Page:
Rapscallions add character to aid memory

A Pueblo kachina ‘doll’ at the Brooklyn Museum, New York.

Characters make stories, and the information they encode, every so much more memorable.

Very early in my PhD research, I became aware of the universal use of a pantheon of characters in all indigenous cultures. The ancient Greeks and Romans also taught about using characters to tell stories when memorising information.

The Native American Pueblo Indians call their mythological characters ‘kachina’. I was entranced by these vivid and wildly varied characters and their representations in all art forms. They featured on pottery, in petroglyphs, had specific masks, danced at ceremonies and permeated all aspects of life. Most entrancing of all were the dolls used to introduce the characters to children. I was able to examine a range of these kachina at the Brooklyn Museum in New York.

I soon learned how much more memorable any information became when characters (real or mythological) populated the stories. Referred to in Western writing as mythological characters, ancestors and a range of other names, there really is no equivalent in Western culture. The most appropriate terms are those used by the cultures in question. For the Pueblo, they are kachina (katsina).

It is culturally insensitive to use terms which may imply that we are adapting kachina or any other indigenous pantheon to contemporary life, so the team of educators I work with decided to call our characters rapscallions. This in no way implies that all kachina or characters from other indigenous cultures are rascals. Starting with a rascal-like concept just worked well for children when wanting to give their new friend personality.

I have chosen my own set of ‘ancestors’ from history to tell the stories of my culture. I have linked these to cards because that gave me a physical representation of them. One of the students I have been working with from Castlemaine Secondary College has done the same thing.

Reuben has selected his 53 ‘ancestors’ from across a range of disciplines and linked them to the 53 cards (including the joker) of a deck. We have then placed them in a history memory trial of his own design, but more of that in a future post.

Although I have my set of real ancestors, I have also found that I wanted vivid ‘mythological’ characters that I could manipulate according to the data I was memorising. I have commissioned my lead rapscallion from one of my favourite artists, Suzanne McRae of Hip Hip Decay.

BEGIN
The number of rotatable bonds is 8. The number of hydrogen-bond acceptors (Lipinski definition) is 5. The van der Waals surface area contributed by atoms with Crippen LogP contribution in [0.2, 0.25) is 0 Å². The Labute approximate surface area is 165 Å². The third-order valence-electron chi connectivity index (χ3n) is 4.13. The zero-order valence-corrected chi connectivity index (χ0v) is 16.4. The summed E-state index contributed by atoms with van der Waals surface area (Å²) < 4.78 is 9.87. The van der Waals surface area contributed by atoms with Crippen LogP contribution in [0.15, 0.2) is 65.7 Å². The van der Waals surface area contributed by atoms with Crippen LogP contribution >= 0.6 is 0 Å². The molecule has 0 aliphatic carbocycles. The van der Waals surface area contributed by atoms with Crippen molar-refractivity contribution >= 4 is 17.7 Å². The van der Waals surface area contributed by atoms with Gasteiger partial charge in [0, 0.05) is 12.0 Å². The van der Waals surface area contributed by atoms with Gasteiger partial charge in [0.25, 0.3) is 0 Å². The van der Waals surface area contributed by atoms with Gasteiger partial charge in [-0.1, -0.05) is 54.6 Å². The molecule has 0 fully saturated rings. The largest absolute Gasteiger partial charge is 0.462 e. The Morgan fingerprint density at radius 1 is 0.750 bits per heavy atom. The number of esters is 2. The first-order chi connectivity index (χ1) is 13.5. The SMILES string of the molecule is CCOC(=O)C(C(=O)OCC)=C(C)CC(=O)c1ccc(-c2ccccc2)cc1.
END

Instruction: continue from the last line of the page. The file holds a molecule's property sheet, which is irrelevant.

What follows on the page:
I am absolutely delighted with my new best friend, Rapscali. He performs the very best stories in my imagination!

With Paul Allen and Alice Steel at The Orality Centre, I have been exploring how best to use rapscallions with adults and students.

Our youngest advisor at The Orality Centre, Haku, is using a toy bear as a rapscallion.

Alice Steel has created rapscallions with her science classes. She has some as puppets ready to perform and others as small creatures created by the students.

I am also using rapscallions with classes at Malmsbury Primary School. They have created them in art and we are now using them to help with work right across the curriculum. I have no doubt that my understanding of the value of using rapscallions will just grow and grow. They are a universal in oral cultures so there must be a very good reason!




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Author: lynne

I am an Honorary Researcher at LaTrobe University. I am the author of 19 books, the most recent being 'Spiders: learning to love them' (Allen & Unwin), 'Knowledge and Power in Prehistoric Societies' (Cambridge University Press, 'The Memory Code' (Allen & Unwin, AUS; Pegasus Books, US and Atlantic Books, UK), 'Memory Craft' (Allen & Unwin, AUS; Pegasus Books, US) [and foreign translations, audio versions and so on]. My latest book is co-authored by Margo Neale. 'Songlines: the power and promise' and published by Thames & Hudson with the National Museum of Australia.

4 thoughts on “Rapscallions add character to aid memory”

  1. This is interesting commentary. There is a good collection of kachinas at the Heard Museum in Phoenix, Arizona, part of the estate of the politician Barry Goldwater.

    1. Thank you! That is enough to make me head across the wide blue oceans to Phoenix. I find everything to do with kachinas absolutely fascinating. I’ll go online and see what I can see of their collection from here.

      1. Good idea, Lynne — you can make the trip after the online search!

        You probably already know all the books on Kachinas. Here are two that I like a lot: Classic Hopi and Zuni Kachina Figures (Andrea Portago and Barton Wright) and Messagers des Dieux Hopis et Zunis (Eric Geneste and Eric Mickeler)

        1. I don’t know all the books, although I have quite a few. I love these guys and the incredible role they play in Pueblo life. I have. added these books to the wish list. I am learning French as one of the memory experiments (I must add that to the website) – so maybe one day I will be reading a book on kachinas in French.

          Thank you,


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